Television and Voter Turnout

43 Pages Posted: 21 Oct 2004

See all articles by Matthew Gentzkow

Matthew Gentzkow

University of Chicago - Booth School of Business; National Bureau of Economic Research (NBER)

Date Written: November 2005

Abstract

I use variation across markets in the timing of television's introduction to identify its impact on voter turnout. The estimated effect is significantly negative, accounting for between a quarter and a half of the total decline in turnout since the 1950s. I argue that substitution away from other media with more political coverage provides a plausible mechanism linking television to voting. As evidence for this, I show that the entry of television in a market coincided with sharp drops in consumption of newspapers and radio, and in political knowledge as measured by election surveys. I also show that both the information and turnout effects were largest in off-year congressional elections, which receive extensive coverage in newspapers but little or no coverage on television.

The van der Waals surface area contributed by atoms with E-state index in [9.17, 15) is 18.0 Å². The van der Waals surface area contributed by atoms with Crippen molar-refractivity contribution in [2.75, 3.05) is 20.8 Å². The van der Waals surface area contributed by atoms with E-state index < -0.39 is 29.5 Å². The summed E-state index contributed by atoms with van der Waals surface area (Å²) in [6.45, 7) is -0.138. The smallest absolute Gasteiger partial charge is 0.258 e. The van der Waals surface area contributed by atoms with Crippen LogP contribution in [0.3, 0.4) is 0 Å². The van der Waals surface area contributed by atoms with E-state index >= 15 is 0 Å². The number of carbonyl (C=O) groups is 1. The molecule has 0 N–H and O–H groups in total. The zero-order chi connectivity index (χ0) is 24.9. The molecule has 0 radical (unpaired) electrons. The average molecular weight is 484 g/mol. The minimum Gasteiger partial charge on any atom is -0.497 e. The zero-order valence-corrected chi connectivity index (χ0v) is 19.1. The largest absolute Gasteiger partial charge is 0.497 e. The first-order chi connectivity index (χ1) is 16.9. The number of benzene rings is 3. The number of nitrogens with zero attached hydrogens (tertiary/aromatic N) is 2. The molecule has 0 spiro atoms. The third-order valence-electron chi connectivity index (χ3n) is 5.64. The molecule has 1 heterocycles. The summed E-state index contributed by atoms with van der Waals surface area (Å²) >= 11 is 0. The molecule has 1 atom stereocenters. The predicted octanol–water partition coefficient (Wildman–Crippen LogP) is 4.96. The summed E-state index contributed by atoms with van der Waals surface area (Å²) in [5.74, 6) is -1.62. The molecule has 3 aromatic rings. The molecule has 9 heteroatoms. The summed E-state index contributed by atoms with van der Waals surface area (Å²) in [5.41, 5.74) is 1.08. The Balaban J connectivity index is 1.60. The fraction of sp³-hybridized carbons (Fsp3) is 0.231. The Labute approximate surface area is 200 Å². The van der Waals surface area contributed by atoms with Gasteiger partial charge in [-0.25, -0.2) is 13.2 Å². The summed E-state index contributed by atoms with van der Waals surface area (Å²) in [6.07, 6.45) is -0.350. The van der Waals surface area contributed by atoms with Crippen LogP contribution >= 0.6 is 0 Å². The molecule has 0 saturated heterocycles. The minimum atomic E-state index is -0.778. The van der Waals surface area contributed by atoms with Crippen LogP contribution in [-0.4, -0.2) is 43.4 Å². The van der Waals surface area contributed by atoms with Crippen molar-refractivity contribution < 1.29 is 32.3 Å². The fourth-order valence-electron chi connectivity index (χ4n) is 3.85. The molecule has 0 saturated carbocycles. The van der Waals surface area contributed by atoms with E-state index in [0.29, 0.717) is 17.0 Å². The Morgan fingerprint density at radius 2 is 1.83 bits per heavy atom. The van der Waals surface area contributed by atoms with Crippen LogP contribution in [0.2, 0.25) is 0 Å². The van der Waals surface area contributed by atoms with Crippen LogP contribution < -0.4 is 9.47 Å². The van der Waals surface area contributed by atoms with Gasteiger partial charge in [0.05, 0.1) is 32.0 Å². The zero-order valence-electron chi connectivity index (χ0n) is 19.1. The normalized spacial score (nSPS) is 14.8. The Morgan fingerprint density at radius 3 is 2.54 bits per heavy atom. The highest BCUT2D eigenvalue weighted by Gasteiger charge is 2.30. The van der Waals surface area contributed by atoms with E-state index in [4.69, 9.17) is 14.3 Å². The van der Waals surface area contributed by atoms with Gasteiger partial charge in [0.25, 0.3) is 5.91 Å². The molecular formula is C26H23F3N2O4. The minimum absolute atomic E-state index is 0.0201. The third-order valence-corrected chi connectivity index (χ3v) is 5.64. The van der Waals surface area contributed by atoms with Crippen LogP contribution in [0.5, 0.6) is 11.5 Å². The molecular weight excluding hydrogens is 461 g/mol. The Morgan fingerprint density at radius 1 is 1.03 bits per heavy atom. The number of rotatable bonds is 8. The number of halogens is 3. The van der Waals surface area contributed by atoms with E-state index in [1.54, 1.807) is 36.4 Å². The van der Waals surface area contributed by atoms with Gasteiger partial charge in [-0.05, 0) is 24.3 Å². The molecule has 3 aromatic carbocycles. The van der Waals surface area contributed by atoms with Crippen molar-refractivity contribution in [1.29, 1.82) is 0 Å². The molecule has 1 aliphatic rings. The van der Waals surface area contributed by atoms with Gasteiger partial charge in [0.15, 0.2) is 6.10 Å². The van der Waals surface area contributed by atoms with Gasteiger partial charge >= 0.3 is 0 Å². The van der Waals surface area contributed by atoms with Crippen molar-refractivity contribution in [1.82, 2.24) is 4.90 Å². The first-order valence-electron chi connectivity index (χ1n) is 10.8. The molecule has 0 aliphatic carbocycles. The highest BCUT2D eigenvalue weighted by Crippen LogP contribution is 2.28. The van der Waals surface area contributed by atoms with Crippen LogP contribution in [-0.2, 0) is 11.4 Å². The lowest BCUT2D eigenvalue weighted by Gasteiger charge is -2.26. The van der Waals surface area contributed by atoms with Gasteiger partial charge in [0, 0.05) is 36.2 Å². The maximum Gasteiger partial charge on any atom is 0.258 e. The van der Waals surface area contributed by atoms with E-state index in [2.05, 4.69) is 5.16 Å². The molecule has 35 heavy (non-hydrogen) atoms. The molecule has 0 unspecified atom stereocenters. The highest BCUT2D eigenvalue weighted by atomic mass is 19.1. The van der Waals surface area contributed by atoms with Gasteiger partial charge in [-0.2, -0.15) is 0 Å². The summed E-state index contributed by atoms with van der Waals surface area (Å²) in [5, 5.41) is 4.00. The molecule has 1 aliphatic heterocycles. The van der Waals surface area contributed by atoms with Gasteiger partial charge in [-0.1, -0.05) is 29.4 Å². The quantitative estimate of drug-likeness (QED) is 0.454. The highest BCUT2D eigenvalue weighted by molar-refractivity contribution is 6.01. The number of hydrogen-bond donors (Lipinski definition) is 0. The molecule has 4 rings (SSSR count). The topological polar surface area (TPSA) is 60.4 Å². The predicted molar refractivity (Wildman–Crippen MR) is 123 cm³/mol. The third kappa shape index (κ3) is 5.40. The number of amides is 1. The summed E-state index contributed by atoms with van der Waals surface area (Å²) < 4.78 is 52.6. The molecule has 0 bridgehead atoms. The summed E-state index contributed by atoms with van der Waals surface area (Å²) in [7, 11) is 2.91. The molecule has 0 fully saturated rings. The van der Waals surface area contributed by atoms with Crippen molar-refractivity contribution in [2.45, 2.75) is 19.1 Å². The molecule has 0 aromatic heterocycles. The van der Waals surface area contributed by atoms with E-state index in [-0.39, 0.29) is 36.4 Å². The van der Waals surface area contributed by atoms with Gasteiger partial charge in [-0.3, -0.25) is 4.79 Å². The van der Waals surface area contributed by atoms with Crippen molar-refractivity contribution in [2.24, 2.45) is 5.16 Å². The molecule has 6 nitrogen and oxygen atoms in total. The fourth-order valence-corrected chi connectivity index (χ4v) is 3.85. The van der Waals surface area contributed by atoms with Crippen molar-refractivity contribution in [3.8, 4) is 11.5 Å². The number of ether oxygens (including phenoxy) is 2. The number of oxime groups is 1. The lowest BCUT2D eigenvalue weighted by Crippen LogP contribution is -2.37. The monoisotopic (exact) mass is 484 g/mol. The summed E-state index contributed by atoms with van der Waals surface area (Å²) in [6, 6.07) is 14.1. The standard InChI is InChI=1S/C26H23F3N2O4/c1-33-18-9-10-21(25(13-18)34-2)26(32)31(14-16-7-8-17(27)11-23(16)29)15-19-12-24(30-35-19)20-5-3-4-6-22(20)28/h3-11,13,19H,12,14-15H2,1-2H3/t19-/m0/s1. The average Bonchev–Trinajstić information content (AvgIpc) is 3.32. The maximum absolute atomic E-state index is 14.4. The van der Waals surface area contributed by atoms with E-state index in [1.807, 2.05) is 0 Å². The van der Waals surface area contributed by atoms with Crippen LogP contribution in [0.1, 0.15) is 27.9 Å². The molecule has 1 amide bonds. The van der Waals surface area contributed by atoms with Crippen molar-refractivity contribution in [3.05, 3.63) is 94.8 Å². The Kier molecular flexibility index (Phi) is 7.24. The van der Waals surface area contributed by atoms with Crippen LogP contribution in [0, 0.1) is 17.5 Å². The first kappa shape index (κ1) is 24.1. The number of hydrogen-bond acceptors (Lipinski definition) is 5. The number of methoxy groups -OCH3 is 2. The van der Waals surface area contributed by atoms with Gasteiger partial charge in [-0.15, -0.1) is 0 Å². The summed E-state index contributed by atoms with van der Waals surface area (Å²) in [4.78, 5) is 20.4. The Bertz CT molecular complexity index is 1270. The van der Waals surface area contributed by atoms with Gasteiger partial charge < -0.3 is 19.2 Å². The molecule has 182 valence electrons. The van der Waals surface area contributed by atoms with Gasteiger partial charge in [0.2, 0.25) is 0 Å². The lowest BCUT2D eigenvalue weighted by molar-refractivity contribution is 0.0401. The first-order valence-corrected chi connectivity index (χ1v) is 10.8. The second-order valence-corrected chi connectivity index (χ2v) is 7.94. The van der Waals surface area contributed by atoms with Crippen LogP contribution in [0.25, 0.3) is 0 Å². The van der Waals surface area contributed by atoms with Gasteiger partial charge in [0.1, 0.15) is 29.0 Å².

Keywords: Television, tv, voting, voter turnout

JEL Classification: P16, L82, O33

Suggested Citation

Gentzkow, Matthew Aaron, Television and Voter Turnout (November 2005). Available at SSRN: https://ssrn.com/abstract=607402 or http://dx.doi.org/10.2139/ssrn.607402

Matthew Aaron Gentzkow (Contact Author)

University of Chicago - Booth School of Business ( email )

5807 S. Woodlawn Avenue
Chicago, IL 60637
United States

National Bureau of Economic Research (NBER)

1050 Massachusetts Avenue
Cambridge, MA 02138
United States

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